The boarding opportunity has been extended for the Walt Disney Family Museum’s comprehensive exhibition, reflecting Walt Disney’s personal and professional interest in railroading. For those who haven’t seen the show or want another look, it will mercifully be extended until March 15.
American railroading is certainly an allegory for Walt Disney’s personal and public life. He arrived at so many of his triumphs, figuratively and literally, on a train. From his first job as a News Butcher on the Missouri Pacific line, to the “birth” of Mickey Mouse on a train; from his creation of Disneyland, surrounded by a train, to his vision of a City of the Future, bisected by fleets of sleek trains of assorted sizes, quietly serving the public.
Unseen, this exhibition might be judged to be a most casual of glimpse into one of Walt’s interests. But the level of the show’s execution takes it far beyond any backward glance at an elite hobby enjoyed by some of the Studio hands. It quite possibly exposes a type of zeitgeist in evidence there and then. It is a rare group of people who have enough passion for a pastime, especially one with the myriad of intricacies involved, in fabricating and running practically “living and breathing” machines. They were precisely the type of people who could successfully surmount the difficulty of making art and music into something that is perceived as “real.” The challenges involved in creating the illusion of life.
Despite, or maybe because of the intricacies of a seemingly antiquated pursuit, the boss’s interest drew collaborators from the apex of the studio’s shops and animation stable, Ward Kimball and Ollie Johnston among them. These two were members of Disney’s group of Animation Directors, dubbed his “Nine Old Men.” They were also among the first American “civilians” to restore and install full sized railroads in their “backyards.” But still other skills were needed to push this pursuit forward.
Roger Broggie came to the Disney Studio in 1939 as a precision machinist, mostly to work with cameras and the tools of movie making. Broggie also worked with Walt Disney to create the model trains for Disney’s 1/2 mile-long, backyard Carolwood Pacific Railroad and its “Lilly Belle” locomotive. He subsequently went on to work on the bigger trains for Disneyland and Walt Disney World.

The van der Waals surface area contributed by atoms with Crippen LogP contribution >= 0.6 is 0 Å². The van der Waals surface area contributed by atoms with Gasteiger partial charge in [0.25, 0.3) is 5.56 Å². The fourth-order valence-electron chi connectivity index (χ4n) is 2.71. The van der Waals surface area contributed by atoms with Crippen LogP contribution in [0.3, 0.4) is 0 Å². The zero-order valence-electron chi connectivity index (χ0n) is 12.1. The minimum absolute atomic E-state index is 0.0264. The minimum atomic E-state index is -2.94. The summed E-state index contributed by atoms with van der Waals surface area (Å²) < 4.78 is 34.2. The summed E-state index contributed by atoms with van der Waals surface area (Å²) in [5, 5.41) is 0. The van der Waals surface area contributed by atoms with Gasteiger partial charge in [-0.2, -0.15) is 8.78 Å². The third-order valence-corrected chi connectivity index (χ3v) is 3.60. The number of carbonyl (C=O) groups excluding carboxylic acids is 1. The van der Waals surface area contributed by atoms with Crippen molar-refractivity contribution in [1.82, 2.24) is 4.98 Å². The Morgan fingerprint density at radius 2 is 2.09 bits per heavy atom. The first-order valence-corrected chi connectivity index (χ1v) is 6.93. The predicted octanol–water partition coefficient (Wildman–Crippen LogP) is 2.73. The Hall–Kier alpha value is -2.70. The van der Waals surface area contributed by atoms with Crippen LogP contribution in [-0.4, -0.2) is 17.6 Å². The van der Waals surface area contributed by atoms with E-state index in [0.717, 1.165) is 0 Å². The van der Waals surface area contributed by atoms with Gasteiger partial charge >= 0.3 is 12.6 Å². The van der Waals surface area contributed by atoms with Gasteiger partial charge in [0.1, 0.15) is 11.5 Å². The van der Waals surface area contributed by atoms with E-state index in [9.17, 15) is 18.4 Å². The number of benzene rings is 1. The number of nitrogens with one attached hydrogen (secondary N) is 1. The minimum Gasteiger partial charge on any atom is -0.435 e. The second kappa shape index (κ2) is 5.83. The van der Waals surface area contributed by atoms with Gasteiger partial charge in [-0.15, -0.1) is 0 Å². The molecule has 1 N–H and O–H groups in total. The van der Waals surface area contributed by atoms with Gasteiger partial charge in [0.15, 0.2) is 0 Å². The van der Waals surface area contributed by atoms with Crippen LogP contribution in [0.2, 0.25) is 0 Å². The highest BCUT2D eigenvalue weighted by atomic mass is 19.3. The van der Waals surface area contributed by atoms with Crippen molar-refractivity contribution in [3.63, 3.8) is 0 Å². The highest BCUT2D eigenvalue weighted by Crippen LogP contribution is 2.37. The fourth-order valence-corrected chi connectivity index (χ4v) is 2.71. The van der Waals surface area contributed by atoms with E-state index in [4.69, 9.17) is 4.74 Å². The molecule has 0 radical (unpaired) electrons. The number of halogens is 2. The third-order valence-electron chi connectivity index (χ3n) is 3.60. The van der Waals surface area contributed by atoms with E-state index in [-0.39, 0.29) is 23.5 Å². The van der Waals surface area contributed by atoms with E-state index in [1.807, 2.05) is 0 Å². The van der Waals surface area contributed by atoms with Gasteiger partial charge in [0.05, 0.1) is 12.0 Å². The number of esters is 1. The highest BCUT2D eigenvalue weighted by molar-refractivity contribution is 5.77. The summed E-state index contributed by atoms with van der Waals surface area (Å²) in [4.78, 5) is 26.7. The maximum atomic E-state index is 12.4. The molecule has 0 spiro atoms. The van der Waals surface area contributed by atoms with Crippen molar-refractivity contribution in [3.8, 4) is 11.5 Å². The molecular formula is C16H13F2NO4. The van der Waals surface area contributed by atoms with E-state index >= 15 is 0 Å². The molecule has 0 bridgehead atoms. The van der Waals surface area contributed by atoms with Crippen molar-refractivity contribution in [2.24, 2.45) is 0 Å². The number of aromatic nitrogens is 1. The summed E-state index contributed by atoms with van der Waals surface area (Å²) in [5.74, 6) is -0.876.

Seeing Walt ride around the studio lot on his diminutive live steamer must have contributed to a lightened atmosphere on the lot in the late 1940s. A little bit of Post War, Post Strike glee during the Studios’ final period before the landmark diversifications into television and theme parks.
Several elaborate electric train layouts in the exhibit pay tribute to these Disney Rail Pioneers.
And then there is of course Walt’s long time alter-ego – Mickey Mouse who shortly after his debut in Steamboat Willie, would pilot Mickey’s Choo-Choo in a 1929 short of the same name. Trains of all sorts that made appearances in Disney shorts and films, either as plot devices or as characters of their own in animated films also appear here.
Not only are the familiar “American Type” steam trains explored in this wide-ranging and ambitious show, curated by Michael Campbell, president of the Carolwood Pacific Historical Society. Other trains that were used to further different stories in the Parks and films are in evidence: The Mine Train Through Nature’s Wonderland, the Casey Jr. Circus Train, the View-Liner and it’s descendant The Disneyland- Alweg Monorail System among them. Iron trains only! There is no evidence of Disneyland’s extinct Pack “Mule Trains.”
To this point in time, railroading has remained a vital component in all of the Disney Theme Parks. Here’s hoping that tradition steams forward, as the trains continue, like Walt Disney, to tell a story that runs right down the middle of The American Century.
The Walt Disney Family Museum is located at 104 Montgomery St. in the Presidio of San Francisco.